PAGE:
10 Drama Clichés That Makes Watching Pinoy TV An Utter Joke

Seriously, these clichés need to end and viewers should stop watching these crap.
posted on: Thursday, May 1, 2014
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Digital Agitator

I would like to  cherish all the remaining wonders of Philippine drama but then I remembered there was none.

I am completely baffled why TV writers keep on recycling the same garbage story over and over again.

TV networks keep on hiring untalented writers and don’t want to change the formula because they think the viewers are shallow so they enjoy their recycled crap.

Then everyone would tell me, “Di, ayaw’g tan-aw!”. What worth is my TV if what I watch is full of crap?

Philippine soap operas started in 1960s and still the quality of the stories didn’t improve a single morsel.

Heck, I’d like to bet my worn out Nike shoes that dramas from the past generation are way more original than the trash we have today.

So here is the list of clichés that need to stop:

(All pictures belong to their respective TV networks)

10. The Amnesia Plot

honesto and amnesia plot

Diego, anak mo si Honesto.

A character, mostly the protagonist, meets a fatal accident and miraculously survives but… wait for it… gets amnesia!

A very cheap way to extend the plot of an already boring story.

You know, they should just kill off the character to give way to a whole new story. Oh di ba, I made a new story! GMA/ABS-CBN, hire me!

9. Villains resolve to gun violence in the climax

got to believe

Iputok mo na yan, Juliana!

When all goes well for our bida, the villain suddenly loses their mind and somehow procures a gun from a drawer.

They completely forgot about knowing a hitman or already fired him for botching his last mission to kill the protagonist.

How dumb can you be if you have the money to hire a hitman but refuse to let him do his job?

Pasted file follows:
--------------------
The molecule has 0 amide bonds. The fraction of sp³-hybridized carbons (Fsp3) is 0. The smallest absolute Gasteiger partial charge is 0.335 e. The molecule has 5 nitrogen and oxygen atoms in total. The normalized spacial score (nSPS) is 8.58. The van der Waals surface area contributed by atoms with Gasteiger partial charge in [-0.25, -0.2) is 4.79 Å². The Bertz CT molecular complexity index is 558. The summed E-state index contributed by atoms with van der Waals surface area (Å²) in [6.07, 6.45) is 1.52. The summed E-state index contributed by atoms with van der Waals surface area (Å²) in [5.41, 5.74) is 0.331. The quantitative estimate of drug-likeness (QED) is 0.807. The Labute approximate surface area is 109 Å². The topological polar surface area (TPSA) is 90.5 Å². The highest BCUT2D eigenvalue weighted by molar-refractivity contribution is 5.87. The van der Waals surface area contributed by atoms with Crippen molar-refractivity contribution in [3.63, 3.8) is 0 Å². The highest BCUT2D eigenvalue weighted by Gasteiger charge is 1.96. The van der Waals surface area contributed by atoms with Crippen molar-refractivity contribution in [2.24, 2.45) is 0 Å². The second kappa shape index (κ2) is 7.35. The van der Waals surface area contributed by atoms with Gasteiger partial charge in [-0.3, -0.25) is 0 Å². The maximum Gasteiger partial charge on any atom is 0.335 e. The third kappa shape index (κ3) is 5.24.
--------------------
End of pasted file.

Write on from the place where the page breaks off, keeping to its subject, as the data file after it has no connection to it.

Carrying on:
Pinoy drama villains are just as stupid as the one who writes this shitty story.

8. The rich is always filthy rich

ina kapatid anak

Ako ang tunay na Marasigan! Ako ang tunay na mayaman!

Rich people in dramas don’t just own a big house and expensive car; they own a company, a mansion, your mother, the squatters in Manila Bay and can even buy you, your friends and this club!

There’s always this scene when they’re having a corporate meeting and throwing business jargon (#nosebleed) that we have no idea about.

I suppose the writer is the CEO of some company and I advise him to quit writing and focus on building his company because his dramas are completely a waste of time to watch.

7. Kidnapping the female protagonist (in a warehouse, of course!)

budoy

Wag ka alala Jackie, Budoy to the rescue!

The villain hires an army of bungling goons complete with black jacket and high-caliber guns (where the hell did they recruit these tambays?).

Then they easily kidnap the protagonist and hide them… where else, in a warehouse!

Spoiler: the protagonist manages to untie the rope and escape, causing the goons to be fired from their job.

6. The “ugly” protagonist

mirabella julia baretto

Don’t judge Mirabella by her fake mascara.

I’ll go straight to the point – why don’t they just hire an ugly but talented star rather than a pretty one then waste time darkening her skin, thickening her eyebrows then calling her ugly?

That’s where the cliché goes – the “ugly” protagonist becomes “beautiful” through some Madam Auring shenanigans.

We really have a twisted notion of what’s ugly. Dark skin ≠ ugly. That’s our natural skin color for crying out loud.

5. The suddenly rich protagonist / The missing child